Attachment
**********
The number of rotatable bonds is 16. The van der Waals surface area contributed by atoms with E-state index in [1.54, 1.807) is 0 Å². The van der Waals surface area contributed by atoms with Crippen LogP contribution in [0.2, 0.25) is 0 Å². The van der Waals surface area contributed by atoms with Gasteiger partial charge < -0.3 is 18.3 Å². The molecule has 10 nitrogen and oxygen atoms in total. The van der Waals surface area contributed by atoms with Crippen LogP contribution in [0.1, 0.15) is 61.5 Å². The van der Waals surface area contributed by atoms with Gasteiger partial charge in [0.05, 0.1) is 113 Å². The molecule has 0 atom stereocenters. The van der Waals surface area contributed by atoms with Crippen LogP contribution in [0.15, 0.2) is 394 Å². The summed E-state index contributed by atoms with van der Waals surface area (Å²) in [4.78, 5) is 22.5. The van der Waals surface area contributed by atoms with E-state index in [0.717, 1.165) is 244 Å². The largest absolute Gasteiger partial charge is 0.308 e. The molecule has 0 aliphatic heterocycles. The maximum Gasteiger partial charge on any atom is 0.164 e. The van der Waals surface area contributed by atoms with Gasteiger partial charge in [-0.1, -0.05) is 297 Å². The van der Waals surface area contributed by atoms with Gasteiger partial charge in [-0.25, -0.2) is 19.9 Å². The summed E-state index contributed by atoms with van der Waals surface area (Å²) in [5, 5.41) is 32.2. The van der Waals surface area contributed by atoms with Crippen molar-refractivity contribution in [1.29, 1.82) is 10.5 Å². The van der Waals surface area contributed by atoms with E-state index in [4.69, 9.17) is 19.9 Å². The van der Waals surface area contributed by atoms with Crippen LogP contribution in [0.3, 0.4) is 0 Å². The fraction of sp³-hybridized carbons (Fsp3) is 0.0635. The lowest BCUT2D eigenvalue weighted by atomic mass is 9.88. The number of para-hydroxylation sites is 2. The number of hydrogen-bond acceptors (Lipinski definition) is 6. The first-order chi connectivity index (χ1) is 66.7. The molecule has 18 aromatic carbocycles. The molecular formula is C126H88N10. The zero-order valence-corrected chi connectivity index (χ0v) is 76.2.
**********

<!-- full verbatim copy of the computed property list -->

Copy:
The number of rotatable bonds is 16. The van der Waals surface area contributed by atoms with E-state index in [1.54, 1.807) is 0 Å². The van der Waals surface area contributed by atoms with Crippen LogP contribution in [0.2, 0.25) is 0 Å². The van der Waals surface area contributed by atoms with Gasteiger partial charge < -0.3 is 18.3 Å². The molecule has 10 nitrogen and oxygen atoms in total. The van der Waals surface area contributed by atoms with Crippen LogP contribution in [0.1, 0.15) is 61.5 Å². The van der Waals surface area contributed by atoms with Gasteiger partial charge in [0.05, 0.1) is 113 Å². The molecule has 0 atom stereocenters. The van der Waals surface area contributed by atoms with Crippen LogP contribution in [0.15, 0.2) is 394 Å². The summed E-state index contributed by atoms with van der Waals surface area (Å²) in [4.78, 5) is 22.5. The van der Waals surface area contributed by atoms with E-state index in [0.717, 1.165) is 244 Å². The largest absolute Gasteiger partial charge is 0.308 e. The molecule has 0 aliphatic heterocycles. The maximum Gasteiger partial charge on any atom is 0.164 e. The van der Waals surface area contributed by atoms with Gasteiger partial charge in [-0.1, -0.05) is 297 Å². The van der Waals surface area contributed by atoms with Gasteiger partial charge in [-0.25, -0.2) is 19.9 Å². The summed E-state index contributed by atoms with van der Waals surface area (Å²) in [5, 5.41) is 32.2. The van der Waals surface area contributed by atoms with Crippen molar-refractivity contribution in [1.29, 1.82) is 10.5 Å². The van der Waals surface area contributed by atoms with E-state index in [4.69, 9.17) is 19.9 Å². The van der Waals surface area contributed by atoms with Crippen LogP contribution in [0.3, 0.4) is 0 Å². The fraction of sp³-hybridized carbons (Fsp3) is 0.0635. The lowest BCUT2D eigenvalue weighted by atomic mass is 9.88. The number of para-hydroxylation sites is 2. The number of hydrogen-bond acceptors (Lipinski definition) is 6. The first-order chi connectivity index (χ1) is 66.7. The molecule has 18 aromatic carbocycles. The molecular formula is C126H88N10. The zero-order valence-corrected chi connectivity index (χ0v) is 76.2.